Discrimination in the workplace - eu brexit

Day follows day; week follows week; year follows year.  In the long grind of the 9 to 5 from graduation to retirement, it can sometimes seem that nothing ever changes.  One day at work may seem like any other day at work, such that over the course of an entire career, it is easy to forget some pretty monumental changes, which have occurred in the workplace.  And many of these positive changes have been driven by the EU.

The UK had laws relating to discrimination at work prior to joining the EU.  These laws covered race, gender and disability.  However, these laws have been extended since joining the EU, and extra protections have been added relating to discrimination on the basis of religious belief, sexual orientation and age.

Equality Act 2010

The Employment Equality Framework Directive and the Racial Equality Directive were agreed by the EU in 2000.  They were followed by the Equal Treatment Directive in 2006.  The Directives became part of UK legislation in the Equality Act 2010.

While it is unlikely that the UK will revoke any of these new protections, irrespective of whatever Brexit deal we eventually adopt, it is possible that some may suffer from a few ‘tweaks’ around the edges: for example, it has been suggested that a cap may be introduced on any compensation claims relating to cases of workplace discrimination, which would currently not be permitted under EU law.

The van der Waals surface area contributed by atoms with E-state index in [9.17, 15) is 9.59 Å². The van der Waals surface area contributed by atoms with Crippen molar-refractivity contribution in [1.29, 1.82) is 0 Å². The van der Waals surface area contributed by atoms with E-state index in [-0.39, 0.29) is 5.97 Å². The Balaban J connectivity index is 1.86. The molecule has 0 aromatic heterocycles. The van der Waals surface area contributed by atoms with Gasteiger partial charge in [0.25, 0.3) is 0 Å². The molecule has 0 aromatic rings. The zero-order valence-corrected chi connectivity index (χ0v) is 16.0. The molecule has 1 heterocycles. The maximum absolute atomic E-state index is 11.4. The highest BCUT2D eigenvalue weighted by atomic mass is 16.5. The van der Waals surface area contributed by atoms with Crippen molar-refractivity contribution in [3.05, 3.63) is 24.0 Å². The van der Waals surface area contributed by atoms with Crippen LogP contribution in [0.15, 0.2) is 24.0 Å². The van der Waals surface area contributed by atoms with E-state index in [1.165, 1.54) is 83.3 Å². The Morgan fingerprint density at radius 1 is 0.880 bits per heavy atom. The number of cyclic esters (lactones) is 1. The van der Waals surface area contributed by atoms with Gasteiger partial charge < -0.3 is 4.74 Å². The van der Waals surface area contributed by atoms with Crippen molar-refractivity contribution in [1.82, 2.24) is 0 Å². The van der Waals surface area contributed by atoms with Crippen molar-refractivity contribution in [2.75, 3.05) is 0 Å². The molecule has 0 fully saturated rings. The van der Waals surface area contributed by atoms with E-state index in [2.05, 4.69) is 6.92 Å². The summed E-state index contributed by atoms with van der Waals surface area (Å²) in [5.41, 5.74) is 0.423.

Part-time workers

The Part-time Work Directive 1997 was initiated by the EU and introduced rights, which protect part-time workers from being treated less favourably than full-time staff.  The Directive came into UK law in the Part-time Workers (Prevention of Less Favourable Treatment) Regulations 2000.

Fixed-term contracts

The EU introduced the Fixed-term Work Directive 1999, which guarantees fixed-term employees should not be treated less favourably than any permanent members of staff.  The Fixed-term Work Directive 1999 was implemented into UK labour law with the Fixed-term Employees (Prevention of Less Favourable Treatment) Regulations 2002.

Agency workers

The EU’s Temporary Agency Work Directive 2008 introduced rights for employment agency workers, stating that they should be subject to the same working conditions as permanent staff after a period of 12 weeks employment.  The Directive became part of UK law in the Agency Workers Regulations 2010.

Flexible work and the ‘gig’ economy

In the UK it is estimated that five million people are currently employed in the burgeoning ‘gig’ economy.  The term has become a battleground for the way that a future UK labour market is envisioned, often dividing along conflicting Leave and Remain visions of the future: flexible work environment or unregulated exploitation of workers?

Meanwhile in the world of the traditional, salaried employee, day follows day; week follows week; year follows year.  In the long grind of the 9 to 5 from graduation to retirement, it can sometimes seem that nothing ever changes while things are getting better.  When things change for the worse, you know it pretty quick.  But, the quiet changes that have occurred in the workplace as a result of the assimilation of EU Directives into English law have been positive steps for workers’ rights and for countering discrimination, and the UK has benefitted from these changes, often without the workers affected even being aware of the fact.

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